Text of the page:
1. Produce media based upon professional standards of accuracy, objectivity and fairness;
    2. Review material to improve sentence structure, grammar, spelling and punctuation;
    3. Reasonably check and verify all facts and the accuracy [of] quotations; and
    4. In the case of editorials or letters to the editor concerning controversial issues, determine the need for rebuttal comments and opinions and provide space or airtime, if appropriate.

Although some of these guidelines may seem straightforward, they can be difficult to implement, especially on a campus such as ours where much of the community is attentive to its constituents’ positionality, and capturing each sentiment is nearly impossible. We at the Phoenix aim to make our paper, including our opinion section, a place that presents factual, well-articulated stories and arguments that represent our community as accurately as possible.  

We aim to make our opinions section a place where people can come to voice their opinions and participate in civil and productive intellectual debate, even those writers with controversial thoughts from across different social strata. As we discuss more below, we are also aware of our responsibility not to cause the community harm. To ensure that every article we publish is productive,  we review and update our letter to the editor and op-ed policies every semester, printed in the lower right hand corner of this page, to reflect these goals. We review each opinions piece we receive and edit it for clarity, style, length, and factual accuracy. We aim to give voice to community members’ well-reasoned arguments while making sure nothing we publish is damaging to our living and learning environment.

We at the Phoenix know that our opinions section sometimes has too narrow a field of viewpoints and is often perceived as representative of the Editorial Board’s opinions. This disparity is mostly due to the lack of submissions we receive to the opinions section. First, editorials stand for the opinions of the board members, but board members cannot, by Phoenix policy, write for the opinions section themselves. Further, we do not actively refuse most pieces; instead, we publish, following editing and reviewing pieces, what we receive because we do not receive many outside arguments. Yes, this problem is in part due to the limits of our social reach to garner opinions, but by no means do we cherry-pick our pieces. We can only publish what we receive.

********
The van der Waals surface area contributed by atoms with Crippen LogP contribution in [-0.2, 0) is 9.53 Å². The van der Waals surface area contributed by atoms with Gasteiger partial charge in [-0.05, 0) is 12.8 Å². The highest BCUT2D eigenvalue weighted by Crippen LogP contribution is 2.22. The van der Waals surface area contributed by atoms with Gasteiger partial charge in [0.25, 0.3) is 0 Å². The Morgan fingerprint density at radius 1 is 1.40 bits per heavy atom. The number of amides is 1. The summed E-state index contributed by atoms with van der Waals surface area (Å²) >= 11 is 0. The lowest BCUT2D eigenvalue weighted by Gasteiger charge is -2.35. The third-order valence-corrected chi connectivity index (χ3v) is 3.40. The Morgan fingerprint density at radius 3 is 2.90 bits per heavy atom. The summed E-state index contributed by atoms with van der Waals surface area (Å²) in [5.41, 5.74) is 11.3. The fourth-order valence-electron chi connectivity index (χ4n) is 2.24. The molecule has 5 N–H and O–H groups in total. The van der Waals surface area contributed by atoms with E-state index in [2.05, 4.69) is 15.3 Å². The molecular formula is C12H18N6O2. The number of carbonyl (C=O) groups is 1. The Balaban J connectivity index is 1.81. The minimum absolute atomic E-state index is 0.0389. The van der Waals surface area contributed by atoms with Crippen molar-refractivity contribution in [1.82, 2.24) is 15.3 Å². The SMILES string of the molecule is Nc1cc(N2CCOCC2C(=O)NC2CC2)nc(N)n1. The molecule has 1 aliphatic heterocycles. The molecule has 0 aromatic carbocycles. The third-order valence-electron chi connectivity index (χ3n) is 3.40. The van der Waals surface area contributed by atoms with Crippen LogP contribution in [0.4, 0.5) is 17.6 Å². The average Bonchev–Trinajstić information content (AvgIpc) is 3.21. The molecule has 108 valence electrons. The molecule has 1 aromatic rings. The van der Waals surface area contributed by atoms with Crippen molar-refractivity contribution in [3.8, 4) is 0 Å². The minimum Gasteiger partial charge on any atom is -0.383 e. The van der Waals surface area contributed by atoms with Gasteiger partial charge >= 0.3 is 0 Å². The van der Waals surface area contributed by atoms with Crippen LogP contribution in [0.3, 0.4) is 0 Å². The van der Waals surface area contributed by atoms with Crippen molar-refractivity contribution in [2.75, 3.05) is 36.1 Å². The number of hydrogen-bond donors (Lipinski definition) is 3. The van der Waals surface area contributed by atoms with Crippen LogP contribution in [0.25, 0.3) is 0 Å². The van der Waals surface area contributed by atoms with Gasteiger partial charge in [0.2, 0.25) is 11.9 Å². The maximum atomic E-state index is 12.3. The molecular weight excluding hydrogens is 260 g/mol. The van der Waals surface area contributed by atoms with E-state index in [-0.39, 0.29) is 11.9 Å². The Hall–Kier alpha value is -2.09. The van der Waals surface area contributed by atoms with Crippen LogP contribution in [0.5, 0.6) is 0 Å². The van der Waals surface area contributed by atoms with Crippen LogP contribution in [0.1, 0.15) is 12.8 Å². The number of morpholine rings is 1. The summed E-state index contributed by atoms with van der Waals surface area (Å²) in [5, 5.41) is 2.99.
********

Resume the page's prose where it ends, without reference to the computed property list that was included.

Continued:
That being said, there are some obvious things that we decline to publish. We support the need to prevent any hate speech and language that dismisses the marginalization of groups or disparages attempts to break social barriers.  The SPLC carefully lays out some guidelines with regards to omissions. The items below are quoted from the organization.

  1. Material that is obscene, as defined by state law and this policy.
    2. Libelous material, as defined by state law.
    3. Material that unlawfully invades a person’s right to privacy, as defined by state law.
    4. Material that will cause “a material and substantial disruption” of college activities.

Separating ourselves from one of SPLC’s guidelines, disruption is not always a bad thing. We want articles that incite constructive discussion and protest. We will bar, however, any hate speech from our pages. We will never be perfect at this dismissal, but we hope to diminish its presence as much as possible.

The Phoenix has a long history on this campus. We have published some really great pieces and some not so great pieces over our 136 years on this campus. We aim to improve upon the Phoenix’s legacy. We recognize that even now, we are not perfect and have many ways to improve. We’d love to hear from you about those ways. We are open to suggestions from the public and actively solicit constructive criticism through our weekly Thursday evening editorial meetings from 9 p.m. to 10 p.m. and events similar to the forum reported in “Phoenix forum yields feedback,” an editorial in the Sept. 15, 2016 issue.

To reiterate, the op-eds that the Phoenix publishes do not represent the opinions of the editorial board. We want our op-ed section to be a space where students can speak articulately. However, we understand and are committed to our responsibility to turn down articles that are purposefully inflammatory, unproductive, or silence marginalized peoples. We will also not tolerate the distortion of facts.

Our publication’s goal is to represent the student body and to hold the college administration accountable. We do take pride in our work. We work day in and day out to produce a publication that this campus can be proud of, too. Help us realize our goal by reading and contributing to the Phoenix.